[dns-operations] Reporting glue as authoritive data -- Bug!

Edward Lewis Ed.Lewis at neustar.biz
Tue Jan 29 21:30:30 UTC 2008

At 7:57 +1100 1/30/08, Mark Andrews wrote:

>	The world runs without it.  There are lots of zones including
>	TLD's that cope.

I was talking on the side with someone wondering why, if this is/was 
a real problem, why don't all TLDs see this?  That's a good question. 
My response was that in the case in which I experienced the problem 
it may have been a combination of factors somewhat unique to the TLD 
(it being ARPA).  In other cases it might be manifested in the way 
the registry to DNS interface is constructed.

>	I think it is time to name the resolver(s) if you really
>	want to try to ram through this bad engineering decision.
>	If a resolver don't follow glue it is broken and there are
>	lots of places where it will fail to resolve names.

I'm uncomfortable naming names on a public mailing list, I think it 
is irresponsible to place public reports of problems in the court of 
public opinion.  I think it leads to mob justice and bully behavior. 
That is why I refrain from naming the resolvers.

I take offense to your language regarding "ram through this bad 
engineering decision."  This thread began with a report that there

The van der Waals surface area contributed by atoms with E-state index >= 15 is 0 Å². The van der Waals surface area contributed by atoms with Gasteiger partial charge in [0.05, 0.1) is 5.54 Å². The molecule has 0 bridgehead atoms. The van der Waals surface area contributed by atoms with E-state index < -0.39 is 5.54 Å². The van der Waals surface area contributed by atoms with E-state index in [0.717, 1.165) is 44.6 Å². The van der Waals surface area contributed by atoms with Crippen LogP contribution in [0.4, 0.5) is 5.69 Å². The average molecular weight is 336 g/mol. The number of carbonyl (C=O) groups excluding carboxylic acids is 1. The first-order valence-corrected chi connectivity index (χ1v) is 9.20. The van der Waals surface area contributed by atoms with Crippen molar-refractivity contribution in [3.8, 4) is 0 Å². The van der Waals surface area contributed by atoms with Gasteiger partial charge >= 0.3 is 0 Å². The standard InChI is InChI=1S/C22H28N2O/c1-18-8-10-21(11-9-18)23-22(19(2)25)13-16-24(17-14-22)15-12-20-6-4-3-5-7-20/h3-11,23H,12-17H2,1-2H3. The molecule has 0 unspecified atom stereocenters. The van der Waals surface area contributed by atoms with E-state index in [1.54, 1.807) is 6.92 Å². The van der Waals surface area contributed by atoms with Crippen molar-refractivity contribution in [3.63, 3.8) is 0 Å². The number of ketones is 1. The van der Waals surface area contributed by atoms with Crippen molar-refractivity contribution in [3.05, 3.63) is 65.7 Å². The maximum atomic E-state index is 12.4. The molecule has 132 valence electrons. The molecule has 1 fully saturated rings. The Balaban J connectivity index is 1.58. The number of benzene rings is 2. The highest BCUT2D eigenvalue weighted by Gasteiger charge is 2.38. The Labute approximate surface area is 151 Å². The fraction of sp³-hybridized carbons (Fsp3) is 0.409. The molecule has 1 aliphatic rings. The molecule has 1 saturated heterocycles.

might be a bug in what Ultra was doing.  I filled in the history to 
explain that the response was valid and then went on to why it is 
sent.  I have also been justifying the decisions made back then that 
lead to where we are.  I mentioned that I "thought" it was Ultra 
matching Atlas in action, it turns out the Ultra engineers 
consciously added this response because of a problem on the 
production network (may be before we acquired them for all I know 

Personally I have had experience with the mistakes of BIND 4 and BIND 
8 in this manner.  I had to spend quite a bit of time researching it, 
the problem is real.  Yes, BIND 9 has corrected that but as an 
operator I have had to deal with legacy code that was still broken. 
I'm not calling BIND to fix anything.

Documenting these responses would be the responsible thing to do.  No 
one has taken this on.  I don't see the harm in legitimizing them, 
whatever that means.  Perhaps once we rid the network of broken 
resolvers we don't need to see these responses.  But since when has 
the Internet relied on an attitude that every one has to march to the 
same beat?  Whatever happened to "be liberal in what you accept?"

>	I fail to see how you need to be bug for bug compatible
>	with a resolver.

What I had in mind was authoritative servers that are built 
bug-for-bug compatible on purpose.  As far as resolvers, I wouldn't 
know.  But I do know that one resolver code strain begets another 
because we have weak specifications.

Edward Lewis                                                +1-571-434-5468

Think glocally.  Act confused.

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